The same week that federal Republicans unveiled a proposed replacement for the Affordable Care Act, Arkansas Advocates for Children and Families is celebrating the 20th anniversary of the ARKids First program which they say sent the state’s uninsured rates for children plummeting from 25 percent to less than five percent.
ARKids First offers a Medicaid option for kids from low-income families as well as a second option for kids from moderate-income families. Two parents with two kids on a household income of less than $51,273 would be eligible for ARKids B, while a single parent with one child and an income of less than $22,748 would be eligible for the Medicaid option. The program is not often referred to as Medicaid but simply as ARKids First.
Ray Hanley, who was Medicaid director when ARKids was established in 1997, said the program has not only benefited pediatric patients but the entire state.
“It has helped shore up the entire medical infrastructure. The hospitals are much stronger. We haven’t had a hospital close in years. People have relationships with physicians, and they can get their prescriptions filled,” said Hanley, who counted the ARKids First program as among his proudest accomplishments during the 16 years he served as Medicaid director.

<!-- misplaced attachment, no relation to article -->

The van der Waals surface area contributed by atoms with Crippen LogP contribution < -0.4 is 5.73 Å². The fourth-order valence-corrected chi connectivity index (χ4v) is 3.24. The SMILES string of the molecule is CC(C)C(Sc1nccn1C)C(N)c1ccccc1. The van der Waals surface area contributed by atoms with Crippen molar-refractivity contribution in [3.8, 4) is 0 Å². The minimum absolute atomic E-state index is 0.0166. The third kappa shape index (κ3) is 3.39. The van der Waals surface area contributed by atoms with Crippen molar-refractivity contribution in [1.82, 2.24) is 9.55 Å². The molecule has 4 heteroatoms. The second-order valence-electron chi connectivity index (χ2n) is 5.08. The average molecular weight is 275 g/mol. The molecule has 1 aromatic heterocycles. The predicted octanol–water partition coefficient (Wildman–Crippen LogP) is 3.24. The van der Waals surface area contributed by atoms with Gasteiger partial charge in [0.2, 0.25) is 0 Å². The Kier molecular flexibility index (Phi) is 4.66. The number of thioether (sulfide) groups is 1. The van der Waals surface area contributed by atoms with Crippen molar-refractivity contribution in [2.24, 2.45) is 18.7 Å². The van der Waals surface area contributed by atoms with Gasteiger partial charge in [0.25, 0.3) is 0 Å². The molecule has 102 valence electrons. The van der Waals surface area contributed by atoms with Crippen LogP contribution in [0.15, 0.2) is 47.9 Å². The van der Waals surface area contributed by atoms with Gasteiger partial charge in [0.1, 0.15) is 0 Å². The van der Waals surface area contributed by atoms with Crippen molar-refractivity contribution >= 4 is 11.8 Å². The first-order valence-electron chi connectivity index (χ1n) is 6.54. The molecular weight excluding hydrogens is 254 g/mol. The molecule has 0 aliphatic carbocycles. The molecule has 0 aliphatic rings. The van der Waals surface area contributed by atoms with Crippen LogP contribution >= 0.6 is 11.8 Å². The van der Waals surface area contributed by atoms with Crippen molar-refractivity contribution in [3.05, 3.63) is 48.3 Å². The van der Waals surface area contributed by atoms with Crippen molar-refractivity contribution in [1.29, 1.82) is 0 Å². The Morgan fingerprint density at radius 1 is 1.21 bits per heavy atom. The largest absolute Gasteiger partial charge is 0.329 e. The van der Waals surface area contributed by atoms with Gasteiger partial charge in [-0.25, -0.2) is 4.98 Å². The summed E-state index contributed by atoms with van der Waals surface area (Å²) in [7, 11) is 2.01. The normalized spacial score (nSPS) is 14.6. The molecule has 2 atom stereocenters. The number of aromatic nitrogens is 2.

While it’s not yet clear what impact, if any, a repeal of the Affordable Care Act being sought by federal Republicans and the Trump Administration would have on ARKids First, the program’s supporters say they are concerned.
“We hope the ARKids program as we know it today continues to exist,” said Marquita Little, health policy director with Arkansas Advocates. She once benefited from the program herself.
“That every child who is eligible can get that coverage. Obviously there have been some federal proposals put on the table to not only repeal the ACA but actually go much further by reducing Medicaid funding.”
“The Medicaid program is extremely vital to this state and what we are able to provide in health services for all Arkansans. So I don’t want to see the Medicaid program gunned down, because it’s a political expediency of somebody’s claim when they really didn’t even understand what this program has done or how much children and their families have benefited from it,” said Amy Rossi, the former Arkansas Advocates for Children and Families Director who was credited with making the first approach to then-Gov. Mike Huckabee with a proposal to stop thinking in terms of cuts and do the opposite: expand coverage to more kids.
At a recent panel discussion at the Clinton School of Public Service in Little Rock, Creshelle Nash with the University of Arkansas for Medical Sciences said she is also watching the proposed federal changes with some concern.
“Everybody is scrambling right now and trying to figure out what’s going on. But as long as we keep the end game in mind, and the end game is taking care of people and investing in people, and look at it from that perspective, then I think we can take some steps to where we need to be,” she said.
The ARKids First legislation was signed on March 10, 1997 by Huckabee. He sat at a kids’ table at a day care surrounded by little ones and, to the surprise of many, put his pen away and asked them if he could borrow a crayon to sign the bill.